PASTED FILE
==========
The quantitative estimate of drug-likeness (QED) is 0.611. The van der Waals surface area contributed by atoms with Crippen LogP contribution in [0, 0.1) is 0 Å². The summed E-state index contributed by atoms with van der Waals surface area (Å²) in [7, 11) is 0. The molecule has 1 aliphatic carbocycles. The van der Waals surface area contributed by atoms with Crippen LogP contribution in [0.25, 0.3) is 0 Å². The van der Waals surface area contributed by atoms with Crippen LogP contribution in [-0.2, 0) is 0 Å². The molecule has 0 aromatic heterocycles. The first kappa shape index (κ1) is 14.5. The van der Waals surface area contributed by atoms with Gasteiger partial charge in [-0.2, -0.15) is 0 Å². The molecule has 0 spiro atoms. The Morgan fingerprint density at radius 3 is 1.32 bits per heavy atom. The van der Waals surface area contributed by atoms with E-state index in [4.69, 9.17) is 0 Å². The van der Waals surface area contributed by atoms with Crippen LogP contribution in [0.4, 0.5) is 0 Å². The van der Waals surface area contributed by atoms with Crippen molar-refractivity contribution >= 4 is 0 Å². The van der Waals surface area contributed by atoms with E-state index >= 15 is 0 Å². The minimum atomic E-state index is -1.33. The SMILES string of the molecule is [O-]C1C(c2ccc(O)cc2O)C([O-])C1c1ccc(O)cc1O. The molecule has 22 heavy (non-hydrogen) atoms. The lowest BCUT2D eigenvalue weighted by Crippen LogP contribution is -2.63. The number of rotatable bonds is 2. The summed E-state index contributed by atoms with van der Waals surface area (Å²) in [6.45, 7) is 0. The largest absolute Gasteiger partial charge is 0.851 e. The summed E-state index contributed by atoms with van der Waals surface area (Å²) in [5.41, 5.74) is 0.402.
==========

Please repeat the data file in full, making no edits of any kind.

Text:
The quantitative estimate of drug-likeness (QED) is 0.611. The van der Waals surface area contributed by atoms with Crippen LogP contribution in [0, 0.1) is 0 Å². The summed E-state index contributed by atoms with van der Waals surface area (Å²) in [7, 11) is 0. The molecule has 1 aliphatic carbocycles. The van der Waals surface area contributed by atoms with Crippen LogP contribution in [0.25, 0.3) is 0 Å². The van der Waals surface area contributed by atoms with Crippen LogP contribution in [-0.2, 0) is 0 Å². The molecule has 0 aromatic heterocycles. The first kappa shape index (κ1) is 14.5. The van der Waals surface area contributed by atoms with Gasteiger partial charge in [-0.2, -0.15) is 0 Å². The molecule has 0 spiro atoms. The Morgan fingerprint density at radius 3 is 1.32 bits per heavy atom. The van der Waals surface area contributed by atoms with E-state index in [4.69, 9.17) is 0 Å². The van der Waals surface area contributed by atoms with Crippen LogP contribution in [0.4, 0.5) is 0 Å². The van der Waals surface area contributed by atoms with Crippen molar-refractivity contribution >= 4 is 0 Å². The van der Waals surface area contributed by atoms with E-state index >= 15 is 0 Å². The minimum atomic E-state index is -1.33. The SMILES string of the molecule is [O-]C1C(c2ccc(O)cc2O)C([O-])C1c1ccc(O)cc1O. The molecule has 22 heavy (non-hydrogen) atoms. The lowest BCUT2D eigenvalue weighted by Crippen LogP contribution is -2.63. The number of rotatable bonds is 2. The summed E-state index contributed by atoms with van der Waals surface area (Å²) in [6.45, 7) is 0. The largest absolute Gasteiger partial charge is 0.851 e. The summed E-state index contributed by atoms with van der Waals surface area (Å²) in [5.41, 5.74) is 0.402.